The swimming pool was barely heated so all the kids who weren't fat turned purple in about five minutes. My swimming progress went backwards in those three years; the chronic ear infections I suffered from the pool didn’t help either.

Above the locker rooms were two classrooms, they were used for health and sex ed. I did get to make out with a resuscitation doll, so I guess I the class had some practical value.

By Professor Batty

Comments: 0 

Monday, November 13, 2017

My Old School - III

Looking a little closer at my old junior high's floor plan, you will notice to the left of the Band and Chorus rooms a undesignated space. This was used for a variety of functions: staging for auditorium shows, special events, even polio vaccine clinics. For those who never experienced a mass vaccination (could that even happen now?) when the polio vaccines were first perfected, there were mass inoculations. The Salk vaccine was  administered via an injection, there had to be a medical staff on hand. Later, the Sabin oral vaccines were developed and could be done in an informal setting, such as the above mentioned hall.

But the thing I most remember about this area is its use as a dance hall during lunch periods. It was generally pretty low-key, although there could be problems at times.

By Professor Batty

Comments: 1 

Friday, November 10, 2017

My Old School - II

This section of my old junior high played a critical part in many of my youthful discoveries. The cafetorium was where we ate, and, with a change of seating, where we had our auditorium programs. I was on stage crew, I spent many hours in the control room (at the left side of the stage.) The cafetorium was where they held teen dances.  I saw my first live rock band there, and it was where I first danced with a girl (Marvis Jenkins’ older sister.) The stage was also where my band played its first concert-without me-I was sick at home with German Measles!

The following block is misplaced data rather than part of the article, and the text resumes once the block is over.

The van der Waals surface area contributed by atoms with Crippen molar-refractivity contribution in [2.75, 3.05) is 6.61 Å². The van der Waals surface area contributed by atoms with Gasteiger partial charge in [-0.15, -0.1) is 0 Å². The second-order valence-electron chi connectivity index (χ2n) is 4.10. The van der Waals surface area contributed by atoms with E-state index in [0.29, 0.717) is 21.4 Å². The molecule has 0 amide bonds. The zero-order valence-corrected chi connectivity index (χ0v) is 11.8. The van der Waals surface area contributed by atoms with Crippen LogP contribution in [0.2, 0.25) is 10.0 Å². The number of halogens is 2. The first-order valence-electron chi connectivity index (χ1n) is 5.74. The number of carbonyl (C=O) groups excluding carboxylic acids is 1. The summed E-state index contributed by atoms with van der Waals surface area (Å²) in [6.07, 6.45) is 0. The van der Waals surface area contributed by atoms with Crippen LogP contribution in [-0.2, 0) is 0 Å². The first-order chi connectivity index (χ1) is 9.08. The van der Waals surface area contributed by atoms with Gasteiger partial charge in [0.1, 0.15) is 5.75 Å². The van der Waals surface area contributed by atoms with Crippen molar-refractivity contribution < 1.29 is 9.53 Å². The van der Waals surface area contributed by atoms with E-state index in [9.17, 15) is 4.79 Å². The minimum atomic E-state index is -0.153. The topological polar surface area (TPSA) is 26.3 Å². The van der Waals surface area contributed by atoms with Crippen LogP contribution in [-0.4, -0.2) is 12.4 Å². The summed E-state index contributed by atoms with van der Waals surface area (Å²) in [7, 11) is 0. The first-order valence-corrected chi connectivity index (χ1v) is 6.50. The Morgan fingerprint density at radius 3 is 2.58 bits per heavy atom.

I seem to remember an intense make-out session at the right side of the backstage area, that is a story for another time. 

By Professor Batty

Comments: 3 

Wednesday, November 08, 2017

My Old School - I

My junior high was brand new in 1962. I was in the first seventh grade to ever use the school. Finding this plan brought back memories, almost in every room. 206 (lower right corner on the second floor) was my homeroom, English class and History class—two hours and ten minutes, consecutively, with the same teacher. And me sitting in the same seat. Mr. Gundberg was the teacher, a WWII vet, with plenty of stories. It was the height of the cold war, Mr. Gunberg kept us enthralled with his war stories, nothing gruesome, mostly about the incongruity of a country boy finding himself in rural Germany, the only man in his troop who knew how to milk a cow. I had this classroom and teacher in 1963 as well, it was where I first heard of the assassination of John Kennedy.

By Professor Batty

Comments: 2 

Monday, November 06, 2017

Farmers Market

I'll conclude the coverage of my recent Seattle trip with these images from the University district’s Farmers Market.

Lucy in the Sky with Diamonds never sounded eerier:

Lots of kids made the market an enjoyable all-ages affair:

Any boarded-up buildings in the U district soon sprout instant art:

Pretty Poison (I can’t eat peppers):

By Professor Batty

Comments: 2 

Friday, November 03, 2017

More from Seattle


Pike Place Market

Nordic Heritage Museum

Anderson School Restaurant

By Professor Batty

Comments: 0 

Thursday, November 02, 2017

The Snow is Falling…

A week ago we were basking in Indian Summer, we extended it another week with a trip to Seattle where it was glorious everyday. Now, the chickens of winter have come home to roost. Things could be worse, three of my blog-pals (Darien, Shoshanah, and Sharon) have seen their childhood neighborhood consumed by fire. Sharon even sent me this selfie, escaping from the flames:

Shoshanah has started a new endeavor with her Patreon Account (lots of good stuff) and her “Magic Theater”, a true one-to-one artistic experience. I received my first original art postcard from her on Monday:

Last month’s flurry of Icelandic-themed posts was probably due to the 2017 Iceland Airwaves that started yesterday. I'd buy a ticket just to see the the Saturday night show of a reunited Pascal Pinon, with strings at Fríkirkjan (video trailer at the link.)

UPDATE: Video from the show:

By Professor Batty

Comments: 2 

Wednesday, November 01, 2017

Sleepless in Seattle

Just back from an extended weekend in Seattle. With all the activities, the flight home, laundry, groceries and Halloween, I haven’t had time to do much in the blogosphere. Here are a few processed images from my trip to tide you over until I can produce something more substantial:

Frye Museum

Pike Place Market

Washington Park Arboretum

By Professor Batty

Comments: 0